Choosing the Right Material for Your Skirting Board

When you’re redecorating or renovating your house, it’s easy to overlook the skirting boards, but it’s worth a little bit of extra effort to add that stylish finishing touch that can bring together your colour scheme or overall theme.

Of course, skirting boards are more than just an aesthetic consideration – if you’ve chosen a wooden floor you’ll need one to hide the (unsightly but vital) expansion gap that you’ll have between the floor and the wall. It’s also handy for protecting the wall from the inevitable scuffs as you walk and vacuum around it, as well as covering up dodgy plaster finishes (which can happen to the best of us).

Skirting Board

Styles, materials and profiles

To get back to aesthetics, choosing the right material and profile for you skirting board can make a statement. For most people, when they replace the skirting board, they do just that – they just swap it out for exactly the same moulding or profile. However, there are so many beautiful skirtings that look fantastic and fit in with an updated décor that it’s a shame to miss this opportunity.

Of course, sometimes you need to stay authentic, especially if it’s a period renovation. If you’re worried about not being able to find the exact same profile, take a section of the old board to a joinery as they should be able to produce faithful copies for you. Alternatively, there are lots of specialist online stores that will carry reproductions of particular historic styles.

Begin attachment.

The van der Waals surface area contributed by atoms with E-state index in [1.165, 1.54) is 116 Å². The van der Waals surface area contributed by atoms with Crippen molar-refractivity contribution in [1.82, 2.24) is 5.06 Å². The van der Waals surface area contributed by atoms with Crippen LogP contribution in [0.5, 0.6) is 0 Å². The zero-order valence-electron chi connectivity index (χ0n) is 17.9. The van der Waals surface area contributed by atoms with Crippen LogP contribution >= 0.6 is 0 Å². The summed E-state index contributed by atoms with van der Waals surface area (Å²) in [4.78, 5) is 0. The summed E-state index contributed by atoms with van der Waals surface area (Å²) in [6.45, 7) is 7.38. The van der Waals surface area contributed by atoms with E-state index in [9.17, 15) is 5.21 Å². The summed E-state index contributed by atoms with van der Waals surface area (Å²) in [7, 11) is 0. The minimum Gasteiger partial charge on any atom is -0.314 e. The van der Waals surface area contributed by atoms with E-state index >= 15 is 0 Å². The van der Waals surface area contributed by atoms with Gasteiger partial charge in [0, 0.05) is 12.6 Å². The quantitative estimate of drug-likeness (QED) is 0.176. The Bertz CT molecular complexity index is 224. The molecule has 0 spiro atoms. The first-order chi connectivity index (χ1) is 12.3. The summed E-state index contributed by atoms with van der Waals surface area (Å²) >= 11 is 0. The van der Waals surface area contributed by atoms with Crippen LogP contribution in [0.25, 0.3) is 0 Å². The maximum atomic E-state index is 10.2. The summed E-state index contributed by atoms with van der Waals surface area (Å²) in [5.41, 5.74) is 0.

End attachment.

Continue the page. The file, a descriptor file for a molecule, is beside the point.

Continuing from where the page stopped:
MDF skirting

MDF is especially popular with people looking for a modern style and it’s also very resistant to warping. It can come pre-finished or pre-primed, ready for you to paint it, and it’s also cheap, with many lengths starting as cheaply as £5.00 or so.

Softwood skirting boards

Softwood is more prone to movement and warping than MDF, but it can be sanded, painted, stained or varnished to give a natural finish. The fact it can be sanded means it won’t need to be replaced as often. Softwood skirting also comes in more profiles than MDF, and is easier for joiners to work on if they need to copy an unusual or historical style.

Pine skirting should cost around the same as MDF, but will offer a larger range of sizes, heights and profiles.

Hardwood skirting

Hardwood is, as you can imagine, more expensive than MDF or softwood, but it provides an authentic, high-end look in older buildings, especially if the floors or staircases are oak or similar. It’s very often pre-oiled or pre-stained and it’s much more resilient than softwood.

Using skirting to hide electrical cables

We have way more wires and cables than we ever did and so one really useful application of skirting boards is concealment. The boards have channels, or rebates, cut out on the back side, allowing homeowners to run cables along the walls but out of sight. Very often these boards are clip-on, so the wires are easily accessible, so no more trailing wires following you around the place.

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